I did some work with dulwich, a pure python implementation of Git. What I am about to say here reflects my experience with dulwich's git implementation, not the canonical git source and so there may be differences.
Git is remarkably simple - I mean, so simple it confounds! The name is really appropriate to its design which is very clever due to its stupidity.
When you commit anything, git takes what's in the index (staging area) and creates SHA digest items, so each file gets SHAed and the files in each directory get SHAed as blob objects and of course the directory structure gets SHAed as tree objects, and all that gets bound into a commit object which also has a SHA. Git just fires these straight into the filing system in .git/objects as it processes the commit. If it succeeds at firing all of them in there, it simply writes the SHA of the most recent commit object into .git/refs/heads/.
From time to time a commit may fail half way through. If something fails to write into .git/objects, git does no cleanup at that time. That's because usually you'll fix the problem and redo the commit - in this case, git will restart exactly from where it previously halted i.e. half way through the commit.
Here's where git gc comes in. It simply parses through all objects in .git/objects, marking off all those which are referred to in some way by a HEAD or a BRANCH. Anything remaining obviously is orphaned and has nothing to do with anything "important", so it can be deleted. This is why if you branch, do some work on that branch but later abandon that branch and delete any reference to it from your git repo, the periodic git gc which runs will totally purge your branch. This can surprise some older VCS users e.g. CVS never forgot anything except when it crashed or corrupted itself (which was often).
git repack (really git-pack-objects) is totally different to git gc (as in, a separate command and operation though git gc may call git repack). As I mentioned earlier, git just fires everything into its own SHAed file. It does gzip them before going to disc storage, but obviously this isn't space efficient over the long run. So what git-pack-objects does is to examine a series of SHA objects for anywhere where data replicates across revisions. It doesn't care what kind of SHA object it is - all are considered equal for packing. It then generates binary deltas where those make sense, and stores the entire lot as a .pack file in .git/objects/pack, removing any packed objects from the normal directory structure.
Note that generally git-pack-objects makes a new .pack file rather than replacing existing .pack files, if the most recent pack file is less than 1Mb in size. Thus, over time you'll see multiple .pack files appear in .git/objects/pack. Indeed, when you git fetch, you simply ask the remote repo to pack all unpacked items and to send the .pack files that the fetching repo doesn't have to the fetching repo. git repack simply calls git-pack-objects but tells it to merge .pack files as it sees fit. That implies decompressing anything which has changed, regenerating the binary deltas and recompressing.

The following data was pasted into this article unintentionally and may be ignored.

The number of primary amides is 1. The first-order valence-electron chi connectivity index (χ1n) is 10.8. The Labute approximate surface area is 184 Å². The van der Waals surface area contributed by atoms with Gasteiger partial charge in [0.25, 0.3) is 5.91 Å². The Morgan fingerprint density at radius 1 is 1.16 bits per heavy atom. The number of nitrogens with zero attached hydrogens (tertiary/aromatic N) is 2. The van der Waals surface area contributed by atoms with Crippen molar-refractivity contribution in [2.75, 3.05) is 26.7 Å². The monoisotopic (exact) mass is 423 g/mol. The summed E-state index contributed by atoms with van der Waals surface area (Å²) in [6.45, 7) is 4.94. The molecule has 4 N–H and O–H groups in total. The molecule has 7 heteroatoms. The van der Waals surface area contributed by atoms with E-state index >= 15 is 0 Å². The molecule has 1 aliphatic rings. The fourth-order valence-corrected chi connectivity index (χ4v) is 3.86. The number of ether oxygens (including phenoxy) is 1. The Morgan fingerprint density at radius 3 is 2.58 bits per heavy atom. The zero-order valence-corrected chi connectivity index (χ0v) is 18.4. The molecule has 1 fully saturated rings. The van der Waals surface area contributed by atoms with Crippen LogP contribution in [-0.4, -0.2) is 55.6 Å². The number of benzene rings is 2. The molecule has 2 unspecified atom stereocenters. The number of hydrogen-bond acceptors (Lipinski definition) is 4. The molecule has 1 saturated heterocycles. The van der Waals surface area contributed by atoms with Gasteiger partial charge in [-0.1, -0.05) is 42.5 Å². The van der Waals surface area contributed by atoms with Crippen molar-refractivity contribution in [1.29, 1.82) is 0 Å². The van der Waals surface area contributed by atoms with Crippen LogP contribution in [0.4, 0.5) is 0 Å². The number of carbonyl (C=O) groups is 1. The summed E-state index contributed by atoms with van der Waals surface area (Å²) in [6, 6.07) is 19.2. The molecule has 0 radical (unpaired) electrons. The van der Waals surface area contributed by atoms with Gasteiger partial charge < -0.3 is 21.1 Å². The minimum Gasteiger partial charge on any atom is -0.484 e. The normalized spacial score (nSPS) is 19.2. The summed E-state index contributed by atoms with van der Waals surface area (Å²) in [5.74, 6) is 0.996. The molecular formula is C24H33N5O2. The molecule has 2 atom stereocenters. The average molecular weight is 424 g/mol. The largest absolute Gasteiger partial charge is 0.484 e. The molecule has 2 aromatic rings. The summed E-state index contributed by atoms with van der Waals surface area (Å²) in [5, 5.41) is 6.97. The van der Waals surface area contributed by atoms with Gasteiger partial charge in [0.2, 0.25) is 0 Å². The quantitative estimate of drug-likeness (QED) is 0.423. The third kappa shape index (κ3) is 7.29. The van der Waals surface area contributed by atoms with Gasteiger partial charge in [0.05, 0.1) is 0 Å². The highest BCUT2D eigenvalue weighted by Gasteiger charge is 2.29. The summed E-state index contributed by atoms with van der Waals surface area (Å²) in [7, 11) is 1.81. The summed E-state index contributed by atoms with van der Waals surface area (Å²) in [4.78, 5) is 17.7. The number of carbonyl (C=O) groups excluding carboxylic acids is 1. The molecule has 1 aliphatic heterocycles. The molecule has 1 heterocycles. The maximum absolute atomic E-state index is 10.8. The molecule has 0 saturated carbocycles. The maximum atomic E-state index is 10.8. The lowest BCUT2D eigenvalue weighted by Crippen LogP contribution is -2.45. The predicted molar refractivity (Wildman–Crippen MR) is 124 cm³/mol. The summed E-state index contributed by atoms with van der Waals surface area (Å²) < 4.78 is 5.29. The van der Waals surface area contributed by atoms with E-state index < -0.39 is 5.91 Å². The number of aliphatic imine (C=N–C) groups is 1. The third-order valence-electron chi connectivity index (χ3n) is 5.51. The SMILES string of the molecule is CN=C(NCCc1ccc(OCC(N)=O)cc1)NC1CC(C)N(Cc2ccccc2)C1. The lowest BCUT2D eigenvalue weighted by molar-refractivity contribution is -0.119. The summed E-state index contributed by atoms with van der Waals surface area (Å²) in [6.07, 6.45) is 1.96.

So, to answer your question, the total line refers to the total number of objects in the git repo. The first delta number is the number of those total objects which are binary delta objects i.e. how many objects git has decided have a strong similarity with other objects and can be stored as a binary delta. The reused number indicates how many objects from a compressed source (i.e. a packfile) are being used without having been recompressed to include more recent changes. This would occur when you have multiple packfiles but where a more recent SHA object refers to an item in an old packfile as its base, then applies deltas to it to make it modern. This lets git make use of previously compressed older revisions of data without having to recompress it to include more recent additions. Note that git may append to an existing pack file without rewriting the entire pack file.
Generally speaking, a high reused count indicates that some space could be reclaimed with a full repack (i.e. a git repack -a) which will always return reused to zero. However, generally git will silently take care of all of that for you. Also, doing full repacks may force some git fetches to restart from scratch because the packs differ - this depends on server settings (allowing custom per-client pack generation is expensive on server CPU, so some major GIT sites disable it).
Hopefully this answers your question. Really with git it is so simple you're amazed it works at all in the beginning, then as you wrap your head around it you become seriously impressed. Only truly genius programmers can write something so simple yet works so well because they can see simplicity where most programmers can only see complexity.